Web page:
REPORT, EMBASSY OF HUNGARY IN NORTH KOREA TO THE HUNGARIAN FOREIGN MINISTRYCITATION SHARE DOWNLOAD
get citationReport on Soviet-Korean economic negotiations. The DPRK makes a request for a nuclear power plant, which the Soviet Union declines. The Korean delegation is overly aggressive and crude to the Soviets."Report, Embassy of Hungary in North Korea to the Hungarian Foreign Ministry" April 15, 1976, History and Public Policy Program Digital Archive, MOL, XIX-J-1-j Korea, 1976, 82. doboz, 5, 00854/2/1976. Obtained and translated for NKIDP by Balazs Szalontai. http://digitalarchive.wilsoncenter.org/document/111473
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Comrade György Kuti was given detailed information by his Soviet colleague […] about one of the most important items on the agenda of the Soviet-Korean intergovernmental economic negotiations that took place in Moscow in late January and early February 1976, namely, the utilization of the new Soviet investment and development loan between 1976 and 1980, and also about the repayment of the accumulated [North Korean] debts, the conduct of the DPRK negotiating delegation, and other related issues.
The DPRK side also made a request for the construction of a nuclear power plant. For various reasons – primarily military considerations and the amount of the investment – the Soviet side declared that this [request] was now inopportune and proposed to come back to it only in the course of the next [five-year] plan. The Korean side was very reluctant to accept this Soviet decision and the rejection of a few other investment demands.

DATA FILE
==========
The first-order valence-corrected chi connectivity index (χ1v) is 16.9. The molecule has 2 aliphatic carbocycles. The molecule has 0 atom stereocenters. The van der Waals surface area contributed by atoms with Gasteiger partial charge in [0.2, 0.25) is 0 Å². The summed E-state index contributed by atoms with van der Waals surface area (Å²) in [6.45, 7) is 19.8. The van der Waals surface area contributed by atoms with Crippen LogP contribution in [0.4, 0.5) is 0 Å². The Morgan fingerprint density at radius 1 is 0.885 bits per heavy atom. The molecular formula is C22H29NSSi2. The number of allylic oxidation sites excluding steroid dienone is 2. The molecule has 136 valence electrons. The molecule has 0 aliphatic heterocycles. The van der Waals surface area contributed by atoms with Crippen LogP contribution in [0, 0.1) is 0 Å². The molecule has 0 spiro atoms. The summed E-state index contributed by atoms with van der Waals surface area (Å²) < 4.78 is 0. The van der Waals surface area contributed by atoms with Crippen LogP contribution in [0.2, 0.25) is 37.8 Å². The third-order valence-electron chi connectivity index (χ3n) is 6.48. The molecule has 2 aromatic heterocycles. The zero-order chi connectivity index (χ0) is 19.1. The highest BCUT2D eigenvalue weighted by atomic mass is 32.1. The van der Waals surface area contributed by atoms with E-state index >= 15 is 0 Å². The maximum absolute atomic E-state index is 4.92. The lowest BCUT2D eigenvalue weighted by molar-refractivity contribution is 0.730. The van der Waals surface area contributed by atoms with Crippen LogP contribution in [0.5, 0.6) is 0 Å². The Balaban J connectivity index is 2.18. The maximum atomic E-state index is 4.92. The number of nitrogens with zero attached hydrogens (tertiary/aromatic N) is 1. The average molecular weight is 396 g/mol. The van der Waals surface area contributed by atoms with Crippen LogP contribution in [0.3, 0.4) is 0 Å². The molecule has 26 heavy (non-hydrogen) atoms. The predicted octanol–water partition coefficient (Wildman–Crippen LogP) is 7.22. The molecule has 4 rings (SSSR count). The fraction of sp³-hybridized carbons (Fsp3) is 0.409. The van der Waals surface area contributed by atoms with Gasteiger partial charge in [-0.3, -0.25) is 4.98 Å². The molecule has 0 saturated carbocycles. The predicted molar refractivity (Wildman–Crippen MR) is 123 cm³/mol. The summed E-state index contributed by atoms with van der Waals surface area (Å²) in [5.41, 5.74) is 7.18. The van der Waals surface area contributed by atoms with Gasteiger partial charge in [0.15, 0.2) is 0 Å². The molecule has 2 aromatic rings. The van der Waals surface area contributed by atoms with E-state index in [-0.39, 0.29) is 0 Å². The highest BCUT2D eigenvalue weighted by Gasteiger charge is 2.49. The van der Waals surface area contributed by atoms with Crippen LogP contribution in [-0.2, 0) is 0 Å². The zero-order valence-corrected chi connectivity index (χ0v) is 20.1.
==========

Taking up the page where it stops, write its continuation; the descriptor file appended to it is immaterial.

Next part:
Particularly in the course of the negotiations over credit, but also on other issues, […] the head of the Korean delegation – Deputy Premier Kong Jin-tae – behaved in an extremely aggressive way, definitely crude and insulting in certain statements vis-a-vis his Soviet counterpart, Deputy Premier Arkhipov. He declared several times that if the Soviet Union was unwilling to make “appropriate” allowances for the “front-line situation” of the DPRK, and did not comply entirely with the Korean requests, the DPRK would be compelled to suspend its economic relations with the Soviet Union.
It was only after his visit to Comrade Kosygin that Kong Jin-tae changed his conduct, and thus it became possible to sign the agreements. Comrade Kosygin, among others, firmly rebuked him, declaring that the Soviet Union did not accept ultimatums.